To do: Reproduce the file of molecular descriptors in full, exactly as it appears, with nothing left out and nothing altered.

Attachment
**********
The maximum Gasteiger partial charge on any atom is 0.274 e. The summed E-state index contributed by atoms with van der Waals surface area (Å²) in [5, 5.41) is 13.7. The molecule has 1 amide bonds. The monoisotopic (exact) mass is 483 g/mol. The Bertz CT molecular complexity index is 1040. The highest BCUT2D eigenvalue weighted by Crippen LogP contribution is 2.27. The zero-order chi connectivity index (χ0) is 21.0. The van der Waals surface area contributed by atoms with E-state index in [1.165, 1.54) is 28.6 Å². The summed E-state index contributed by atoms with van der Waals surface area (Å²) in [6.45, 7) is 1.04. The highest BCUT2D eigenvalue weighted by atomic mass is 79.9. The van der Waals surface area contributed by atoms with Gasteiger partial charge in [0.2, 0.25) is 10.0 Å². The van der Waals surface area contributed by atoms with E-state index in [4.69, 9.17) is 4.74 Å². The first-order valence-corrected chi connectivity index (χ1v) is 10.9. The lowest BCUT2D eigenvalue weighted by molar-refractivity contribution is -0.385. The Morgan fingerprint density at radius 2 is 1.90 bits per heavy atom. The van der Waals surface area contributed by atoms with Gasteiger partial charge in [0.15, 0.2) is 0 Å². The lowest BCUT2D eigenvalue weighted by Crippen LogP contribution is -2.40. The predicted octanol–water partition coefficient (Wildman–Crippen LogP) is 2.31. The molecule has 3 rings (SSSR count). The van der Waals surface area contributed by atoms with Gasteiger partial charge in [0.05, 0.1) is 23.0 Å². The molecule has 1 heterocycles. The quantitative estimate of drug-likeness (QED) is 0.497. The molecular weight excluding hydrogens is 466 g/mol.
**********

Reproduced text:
The maximum Gasteiger partial charge on any atom is 0.274 e. The summed E-state index contributed by atoms with van der Waals surface area (Å²) in [5, 5.41) is 13.7. The molecule has 1 amide bonds. The monoisotopic (exact) mass is 483 g/mol. The Bertz CT molecular complexity index is 1040. The highest BCUT2D eigenvalue weighted by Crippen LogP contribution is 2.27. The zero-order chi connectivity index (χ0) is 21.0. The van der Waals surface area contributed by atoms with E-state index in [1.165, 1.54) is 28.6 Å². The summed E-state index contributed by atoms with van der Waals surface area (Å²) in [6.45, 7) is 1.04. The highest BCUT2D eigenvalue weighted by atomic mass is 79.9. The van der Waals surface area contributed by atoms with Gasteiger partial charge in [0.2, 0.25) is 10.0 Å². The van der Waals surface area contributed by atoms with E-state index in [4.69, 9.17) is 4.74 Å². The first-order valence-corrected chi connectivity index (χ1v) is 10.9. The lowest BCUT2D eigenvalue weighted by molar-refractivity contribution is -0.385. The Morgan fingerprint density at radius 2 is 1.90 bits per heavy atom. The van der Waals surface area contributed by atoms with Gasteiger partial charge in [0.15, 0.2) is 0 Å². The lowest BCUT2D eigenvalue weighted by Crippen LogP contribution is -2.40. The predicted octanol–water partition coefficient (Wildman–Crippen LogP) is 2.31. The molecule has 3 rings (SSSR count). The van der Waals surface area contributed by atoms with Gasteiger partial charge in [0.05, 0.1) is 23.0 Å². The molecule has 1 heterocycles. The quantitative estimate of drug-likeness (QED) is 0.497. The molecular weight excluding hydrogens is 466 g/mol.